Rush, tourism fair is on to take you places
A family from VIP Road wants to spend their Puja vacation at an offbeat destination in north Bengal, while a couple from Bhowanipore are eyeing destinations in Europe.
Eastern India’s biggest tourism festival, which started at the Netaji Indoor Stadium on Friday, brought the two families on the same platform.
Anandabazar Tourist Spot, in its 11th edition, has brought under one roof officials from the Union tourism ministry and state tourism boards, big and small tour operators and hoteliers from all over India.
The fair, on till Sunday, has been pitched as a single-window system for travellers with spot booking options that takes care of travel, stay and all other logistics.
Bhanwar Lal, director of the tourism department of Rajasthan, one of the success stories of Indian tourism, was one of the guests on the inaugural day.
Lal spoke how his state was drafting a tourism policy with inputs from all stakeholders to further strengthen private investment in the sector.
“We also want to aggressively promote our rich intangible heritage — rural lives of craftsmen and folk singers. These families have been engaged in traditional arts for centuries. But their newer generations are often shifting to other professions and looking for greener pastures in the cities. We want to preserve their culture and showcase it to the rest of the world,” Lal said on the sidelines of the festival.
The state received 1.75 million international tourists in 2018, he said.
The tiger reserve in Mukundra hills — one of the three habitats for big cats in Rajasthan, the others being Ranthambhore and Sariska — is slowly making a mark in the state’s tourist map, Lal told The Telegraph.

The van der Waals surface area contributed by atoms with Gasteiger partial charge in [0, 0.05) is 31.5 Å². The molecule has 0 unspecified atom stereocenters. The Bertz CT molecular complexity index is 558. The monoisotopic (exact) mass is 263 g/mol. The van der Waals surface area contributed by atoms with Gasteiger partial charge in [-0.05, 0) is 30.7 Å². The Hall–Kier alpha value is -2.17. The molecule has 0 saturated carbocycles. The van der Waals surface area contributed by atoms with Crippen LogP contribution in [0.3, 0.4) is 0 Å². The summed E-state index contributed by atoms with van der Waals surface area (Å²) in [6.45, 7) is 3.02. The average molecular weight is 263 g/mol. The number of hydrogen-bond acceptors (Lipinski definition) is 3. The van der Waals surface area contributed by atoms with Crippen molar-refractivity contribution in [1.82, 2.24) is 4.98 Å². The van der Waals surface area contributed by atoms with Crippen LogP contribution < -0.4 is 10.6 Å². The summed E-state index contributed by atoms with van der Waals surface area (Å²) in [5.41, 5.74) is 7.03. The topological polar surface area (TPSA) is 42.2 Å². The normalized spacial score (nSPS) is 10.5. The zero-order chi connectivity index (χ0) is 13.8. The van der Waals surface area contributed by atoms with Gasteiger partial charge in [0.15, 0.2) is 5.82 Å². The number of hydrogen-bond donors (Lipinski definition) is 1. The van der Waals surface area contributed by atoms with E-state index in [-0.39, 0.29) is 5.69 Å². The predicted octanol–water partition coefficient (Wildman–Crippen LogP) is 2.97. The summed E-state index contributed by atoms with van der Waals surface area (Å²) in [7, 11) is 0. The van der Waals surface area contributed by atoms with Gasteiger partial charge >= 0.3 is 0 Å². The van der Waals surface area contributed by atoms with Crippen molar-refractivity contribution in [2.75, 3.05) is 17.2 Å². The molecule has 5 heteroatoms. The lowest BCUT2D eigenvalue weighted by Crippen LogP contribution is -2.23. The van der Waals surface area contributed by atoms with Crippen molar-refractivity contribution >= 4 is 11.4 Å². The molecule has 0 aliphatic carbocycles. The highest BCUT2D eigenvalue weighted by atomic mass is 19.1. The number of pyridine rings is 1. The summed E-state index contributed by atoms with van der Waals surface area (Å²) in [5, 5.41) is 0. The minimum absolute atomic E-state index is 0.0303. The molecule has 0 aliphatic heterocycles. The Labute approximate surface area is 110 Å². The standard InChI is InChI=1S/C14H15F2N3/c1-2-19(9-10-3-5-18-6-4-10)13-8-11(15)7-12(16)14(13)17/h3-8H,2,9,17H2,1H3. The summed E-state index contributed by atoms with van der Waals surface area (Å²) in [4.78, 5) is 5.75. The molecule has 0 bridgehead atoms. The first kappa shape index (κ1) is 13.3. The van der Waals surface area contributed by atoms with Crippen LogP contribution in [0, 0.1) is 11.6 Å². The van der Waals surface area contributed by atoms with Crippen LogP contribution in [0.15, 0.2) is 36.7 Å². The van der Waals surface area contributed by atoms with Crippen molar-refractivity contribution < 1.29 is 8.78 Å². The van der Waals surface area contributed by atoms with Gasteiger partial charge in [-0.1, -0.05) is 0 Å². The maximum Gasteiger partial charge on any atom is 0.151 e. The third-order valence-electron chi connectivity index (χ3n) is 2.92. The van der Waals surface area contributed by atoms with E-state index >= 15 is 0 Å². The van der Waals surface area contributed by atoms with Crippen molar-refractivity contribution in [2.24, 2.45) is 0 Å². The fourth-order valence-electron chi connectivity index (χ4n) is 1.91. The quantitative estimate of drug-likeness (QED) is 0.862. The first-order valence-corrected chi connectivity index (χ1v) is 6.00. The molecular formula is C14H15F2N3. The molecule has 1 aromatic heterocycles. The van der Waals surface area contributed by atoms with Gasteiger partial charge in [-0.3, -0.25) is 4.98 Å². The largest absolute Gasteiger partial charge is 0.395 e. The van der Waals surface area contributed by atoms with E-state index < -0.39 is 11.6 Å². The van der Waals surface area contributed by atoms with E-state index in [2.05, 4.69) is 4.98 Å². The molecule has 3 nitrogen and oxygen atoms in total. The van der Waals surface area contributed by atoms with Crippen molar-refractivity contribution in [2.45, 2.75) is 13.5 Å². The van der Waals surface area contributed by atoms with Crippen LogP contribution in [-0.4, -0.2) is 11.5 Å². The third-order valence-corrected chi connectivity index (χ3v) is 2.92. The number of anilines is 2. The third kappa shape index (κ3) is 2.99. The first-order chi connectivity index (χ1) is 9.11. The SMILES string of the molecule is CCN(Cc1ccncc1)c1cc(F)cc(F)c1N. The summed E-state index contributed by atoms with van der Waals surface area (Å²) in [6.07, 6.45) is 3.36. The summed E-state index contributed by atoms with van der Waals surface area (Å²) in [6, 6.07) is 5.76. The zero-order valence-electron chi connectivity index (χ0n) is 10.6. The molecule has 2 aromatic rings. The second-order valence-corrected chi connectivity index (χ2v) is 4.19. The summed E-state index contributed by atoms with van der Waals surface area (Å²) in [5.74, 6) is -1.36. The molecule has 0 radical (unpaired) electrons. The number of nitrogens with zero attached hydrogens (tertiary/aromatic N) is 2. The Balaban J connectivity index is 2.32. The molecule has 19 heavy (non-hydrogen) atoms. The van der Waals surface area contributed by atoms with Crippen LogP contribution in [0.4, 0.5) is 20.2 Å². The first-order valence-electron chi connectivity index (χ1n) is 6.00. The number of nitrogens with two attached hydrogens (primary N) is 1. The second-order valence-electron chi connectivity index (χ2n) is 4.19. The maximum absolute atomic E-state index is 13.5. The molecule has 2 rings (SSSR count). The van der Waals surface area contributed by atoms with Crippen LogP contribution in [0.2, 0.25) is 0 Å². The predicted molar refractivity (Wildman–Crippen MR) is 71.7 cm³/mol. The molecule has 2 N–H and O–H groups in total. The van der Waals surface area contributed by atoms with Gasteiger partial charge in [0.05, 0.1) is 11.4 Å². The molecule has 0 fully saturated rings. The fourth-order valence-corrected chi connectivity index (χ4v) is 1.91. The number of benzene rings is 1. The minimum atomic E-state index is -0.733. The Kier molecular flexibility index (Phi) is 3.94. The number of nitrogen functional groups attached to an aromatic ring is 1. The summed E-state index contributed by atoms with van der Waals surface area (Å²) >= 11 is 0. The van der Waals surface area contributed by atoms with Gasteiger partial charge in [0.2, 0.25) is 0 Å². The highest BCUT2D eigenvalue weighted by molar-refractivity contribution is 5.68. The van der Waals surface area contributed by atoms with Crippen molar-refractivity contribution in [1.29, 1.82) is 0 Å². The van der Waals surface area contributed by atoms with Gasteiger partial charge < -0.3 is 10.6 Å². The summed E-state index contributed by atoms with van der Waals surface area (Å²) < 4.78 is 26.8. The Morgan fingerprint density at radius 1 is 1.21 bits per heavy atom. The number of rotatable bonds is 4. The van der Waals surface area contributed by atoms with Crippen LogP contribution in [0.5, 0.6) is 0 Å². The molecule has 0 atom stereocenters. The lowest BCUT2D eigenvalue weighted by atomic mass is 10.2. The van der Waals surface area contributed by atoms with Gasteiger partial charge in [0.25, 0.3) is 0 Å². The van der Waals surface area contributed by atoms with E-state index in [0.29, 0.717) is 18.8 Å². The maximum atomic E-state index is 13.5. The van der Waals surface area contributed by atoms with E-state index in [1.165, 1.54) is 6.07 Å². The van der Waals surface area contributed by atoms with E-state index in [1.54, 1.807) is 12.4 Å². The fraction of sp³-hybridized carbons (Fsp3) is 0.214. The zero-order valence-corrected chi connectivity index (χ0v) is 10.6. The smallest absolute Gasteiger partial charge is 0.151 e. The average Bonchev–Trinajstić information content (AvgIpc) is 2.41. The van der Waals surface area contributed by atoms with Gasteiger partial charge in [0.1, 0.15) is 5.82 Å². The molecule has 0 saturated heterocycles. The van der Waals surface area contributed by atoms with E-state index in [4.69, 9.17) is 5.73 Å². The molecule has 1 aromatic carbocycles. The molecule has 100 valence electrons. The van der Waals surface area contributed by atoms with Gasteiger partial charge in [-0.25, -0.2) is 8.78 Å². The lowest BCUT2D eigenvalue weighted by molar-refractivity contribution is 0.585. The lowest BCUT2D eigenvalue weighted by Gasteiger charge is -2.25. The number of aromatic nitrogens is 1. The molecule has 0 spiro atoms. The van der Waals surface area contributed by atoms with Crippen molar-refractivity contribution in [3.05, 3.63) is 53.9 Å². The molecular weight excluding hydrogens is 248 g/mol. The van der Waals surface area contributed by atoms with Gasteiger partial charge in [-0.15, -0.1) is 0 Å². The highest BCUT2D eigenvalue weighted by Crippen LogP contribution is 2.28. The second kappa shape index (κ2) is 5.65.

S. Asker Ali, the director of tourism in Lakshadweep, said the Union Territory had got permission from the Centre to build Maldives-style water villas. Lakshadweep, a cluster of 36 islands, is known for its exotic and sun-kissed beaches and lush green landscape. It is also known as India’s coral paradise.
“Given the sensitive nature of our islands, the process to get the nod for building the water villas was a long one,” he said. The construction, he said, would not harm the vast marine life and the ecological balance.
The nod came from the Union ministry of environment after a detailed study of the proposed project by the National Centre for Sustainable Coastal Management in Chennai. The villas will come up on three islands — Minicoy, Kadmat and Suheli. “The third is an uninhabited island,” Ali said.
The construction will be complete by 2020, he said.
“But we cannot have too many visitors because the islands have limited carrying capacity. We want low-volume but high-value visitors,” he told The Telegraph.
Uttarakhand, Assam and Telangana are the three partner states this year. Andhra Pradesh, Madhya Pradesh, Jammu and Kashmir, Goa and Gujarat are also participating.
Sagnik Chowdhury, the deputy director general (east) of the Union ministry of tourism, was among those present at the venue on day one. He said the Centre was keen on developing the beach tourism circuit in Bengal, spanning Digha, Mandarmani, Shankarpur and Tajpur in Midnapore East and Bakkhali, Fraserganj and Henry Island in South 24-Parganas.
“Incentives to private investors was the key to improving the tourism infrastructure,” he added.